Journalism [old] School

Newspapers typically run their most urgent, relevant, and newsworthy items on the first page, in order to grab their readers’ attention. The articles located directly beneath the paper’s banner are the pick of the lot – editors know that these may be the only articles the reader sees.  In a masterful display of editorial acumen, this May 1886 issue of the Chatham Record shows modern-day editors how it’s done:

Note the lead stories: Pensions, a Confederate ship, the Town Cow, and LEECHES. How could you not want to read more?

This paper has something for everyone!  But in the interest of space, let’s go right to the lede: LEECHES. Aspiring journalists, take note: if you’re wondering how to compose an informative yet arresting first sentence, this is how it’s done. . .

LEECHES: Where Do They Come From and What Is Done With Them.

A Cincinnati Barber who Imports and Sells the Leeches

“Screaming Isaac! What is that?” shrieked a reporter of the Cincinnati Sun, jumping from a barber’s chair on West Sixth Street, as the proprietor, Peter Meschler, unscrewed the lid of a heavy airtight and mysterious box, and disclosed 2,000 greasy, wiggling, villainous worms, pulling themselves out about four inches and bowing to the half-dozen customers on the opposite chairs.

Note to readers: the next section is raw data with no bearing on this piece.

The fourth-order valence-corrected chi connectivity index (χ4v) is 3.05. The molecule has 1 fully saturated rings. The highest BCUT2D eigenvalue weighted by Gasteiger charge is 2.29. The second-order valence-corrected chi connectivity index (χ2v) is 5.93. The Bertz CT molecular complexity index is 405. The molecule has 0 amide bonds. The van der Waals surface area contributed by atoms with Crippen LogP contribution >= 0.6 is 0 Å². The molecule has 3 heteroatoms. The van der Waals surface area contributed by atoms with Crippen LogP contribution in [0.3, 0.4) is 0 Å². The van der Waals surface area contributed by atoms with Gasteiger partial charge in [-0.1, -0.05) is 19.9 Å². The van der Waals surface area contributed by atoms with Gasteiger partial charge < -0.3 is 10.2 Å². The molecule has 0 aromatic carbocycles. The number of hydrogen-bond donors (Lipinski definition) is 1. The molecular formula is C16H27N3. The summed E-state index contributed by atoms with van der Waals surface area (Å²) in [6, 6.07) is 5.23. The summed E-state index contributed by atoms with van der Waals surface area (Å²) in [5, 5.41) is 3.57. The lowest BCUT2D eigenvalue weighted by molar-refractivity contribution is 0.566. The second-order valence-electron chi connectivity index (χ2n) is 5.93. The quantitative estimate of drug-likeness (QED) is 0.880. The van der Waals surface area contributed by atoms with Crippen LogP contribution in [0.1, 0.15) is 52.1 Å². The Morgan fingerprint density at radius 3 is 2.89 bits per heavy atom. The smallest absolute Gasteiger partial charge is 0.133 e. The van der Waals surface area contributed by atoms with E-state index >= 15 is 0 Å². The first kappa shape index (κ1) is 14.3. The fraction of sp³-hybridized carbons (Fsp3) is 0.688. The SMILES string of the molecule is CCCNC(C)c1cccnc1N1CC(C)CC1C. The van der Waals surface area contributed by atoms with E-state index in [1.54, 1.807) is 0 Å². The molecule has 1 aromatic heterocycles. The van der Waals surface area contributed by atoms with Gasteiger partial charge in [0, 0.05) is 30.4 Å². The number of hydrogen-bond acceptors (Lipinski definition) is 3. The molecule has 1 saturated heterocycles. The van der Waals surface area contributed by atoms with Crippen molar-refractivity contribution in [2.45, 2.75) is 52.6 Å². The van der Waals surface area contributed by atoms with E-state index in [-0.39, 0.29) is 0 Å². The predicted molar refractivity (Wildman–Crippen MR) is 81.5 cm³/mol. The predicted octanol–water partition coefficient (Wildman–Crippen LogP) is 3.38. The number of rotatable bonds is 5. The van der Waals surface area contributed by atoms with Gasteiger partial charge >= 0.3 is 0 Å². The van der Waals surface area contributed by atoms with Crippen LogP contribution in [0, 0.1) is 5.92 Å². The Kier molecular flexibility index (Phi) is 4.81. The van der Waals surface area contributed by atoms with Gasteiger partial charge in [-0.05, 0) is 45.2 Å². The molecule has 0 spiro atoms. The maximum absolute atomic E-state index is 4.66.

Now that the author has your attention firmly in hand, he provides the rest of the story:

“Oh, come back,” said the barber, reassuringly. “Nothing but leeches I have just imported from Sweden. Perfectly harmless, sir. I have been importing leeches for many years, and am the only importer this side of New York. The use of leeches in Europe is very common – much more so than in this country. People over there only die happy when they have a leech on their bodies.”

After a discussion of the practical ins and outs of the leech importation business, our informant continues helpfully:

“The eye doctors use leeches for weak and inflamed eyes. You see, the worm sucks the surplus blood around the eye and removes the cause of inflammation. Persons afflicted with neuralgia find a leech a good remedy. Every day I make sales to families whose names are not disclosed. You would be astonished to see a printed list of the people who keep leeches in their families. . . A leech, you see, is a little like a toothbrush – everybody wants one of his own.

If you need to know the rest of the story – and it continues on for many more paragraphs – we invite you to come view this article (and many more like it) in our historical newspaper collection!


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